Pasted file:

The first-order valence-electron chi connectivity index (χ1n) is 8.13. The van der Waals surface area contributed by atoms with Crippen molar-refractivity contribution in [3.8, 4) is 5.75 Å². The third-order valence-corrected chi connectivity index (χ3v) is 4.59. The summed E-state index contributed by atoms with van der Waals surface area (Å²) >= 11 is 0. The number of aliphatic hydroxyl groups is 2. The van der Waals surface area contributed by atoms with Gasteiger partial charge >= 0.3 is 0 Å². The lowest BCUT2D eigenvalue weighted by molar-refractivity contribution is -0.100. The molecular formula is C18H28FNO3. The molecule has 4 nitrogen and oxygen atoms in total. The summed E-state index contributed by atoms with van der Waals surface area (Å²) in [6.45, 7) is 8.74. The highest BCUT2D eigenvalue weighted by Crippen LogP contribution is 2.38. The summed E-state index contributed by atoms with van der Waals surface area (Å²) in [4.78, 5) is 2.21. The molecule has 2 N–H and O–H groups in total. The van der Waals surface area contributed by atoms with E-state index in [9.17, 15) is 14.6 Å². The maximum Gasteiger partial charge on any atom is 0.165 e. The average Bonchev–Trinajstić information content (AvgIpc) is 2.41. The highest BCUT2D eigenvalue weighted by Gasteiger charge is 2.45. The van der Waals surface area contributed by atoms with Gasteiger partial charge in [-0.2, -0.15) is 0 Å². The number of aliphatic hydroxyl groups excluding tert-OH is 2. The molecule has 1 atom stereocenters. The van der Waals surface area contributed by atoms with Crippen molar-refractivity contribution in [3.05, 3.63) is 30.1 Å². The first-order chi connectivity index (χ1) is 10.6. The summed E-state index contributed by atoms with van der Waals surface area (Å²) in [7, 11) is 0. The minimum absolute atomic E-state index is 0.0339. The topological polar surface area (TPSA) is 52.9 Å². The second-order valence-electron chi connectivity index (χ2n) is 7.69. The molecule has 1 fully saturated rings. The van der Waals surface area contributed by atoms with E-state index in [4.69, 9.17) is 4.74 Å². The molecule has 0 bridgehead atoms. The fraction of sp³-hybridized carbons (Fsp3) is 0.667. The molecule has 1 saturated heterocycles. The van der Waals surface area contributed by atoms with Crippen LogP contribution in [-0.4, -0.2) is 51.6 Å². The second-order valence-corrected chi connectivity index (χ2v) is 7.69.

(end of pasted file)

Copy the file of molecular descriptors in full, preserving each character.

The first-order valence-electron chi connectivity index (χ1n) is 8.13. The van der Waals surface area contributed by atoms with Crippen molar-refractivity contribution in [3.8, 4) is 5.75 Å². The third-order valence-corrected chi connectivity index (χ3v) is 4.59. The summed E-state index contributed by atoms with van der Waals surface area (Å²) >= 11 is 0. The number of aliphatic hydroxyl groups is 2. The van der Waals surface area contributed by atoms with Gasteiger partial charge >= 0.3 is 0 Å². The lowest BCUT2D eigenvalue weighted by molar-refractivity contribution is -0.100. The molecular formula is C18H28FNO3. The molecule has 4 nitrogen and oxygen atoms in total. The summed E-state index contributed by atoms with van der Waals surface area (Å²) in [6.45, 7) is 8.74. The highest BCUT2D eigenvalue weighted by Crippen LogP contribution is 2.38. The summed E-state index contributed by atoms with van der Waals surface area (Å²) in [4.78, 5) is 2.21. The molecule has 2 N–H and O–H groups in total. The van der Waals surface area contributed by atoms with E-state index in [9.17, 15) is 14.6 Å². The maximum Gasteiger partial charge on any atom is 0.165 e. The average Bonchev–Trinajstić information content (AvgIpc) is 2.41. The highest BCUT2D eigenvalue weighted by Gasteiger charge is 2.45. The van der Waals surface area contributed by atoms with Gasteiger partial charge in [-0.2, -0.15) is 0 Å². The number of aliphatic hydroxyl groups excluding tert-OH is 2. The molecule has 1 atom stereocenters. The van der Waals surface area contributed by atoms with Crippen molar-refractivity contribution in [3.05, 3.63) is 30.1 Å². The first-order chi connectivity index (χ1) is 10.6. The summed E-state index contributed by atoms with van der Waals surface area (Å²) in [7, 11) is 0. The minimum absolute atomic E-state index is 0.0339. The topological polar surface area (TPSA) is 52.9 Å². The second-order valence-electron chi connectivity index (χ2n) is 7.69. The molecule has 1 fully saturated rings. The van der Waals surface area contributed by atoms with E-state index in [4.69, 9.17) is 4.74 Å². The molecule has 0 bridgehead atoms. The fraction of sp³-hybridized carbons (Fsp3) is 0.667. The molecule has 1 saturated heterocycles. The van der Waals surface area contributed by atoms with Crippen LogP contribution in [-0.4, -0.2) is 51.6 Å². The second-order valence-corrected chi connectivity index (χ2v) is 7.69.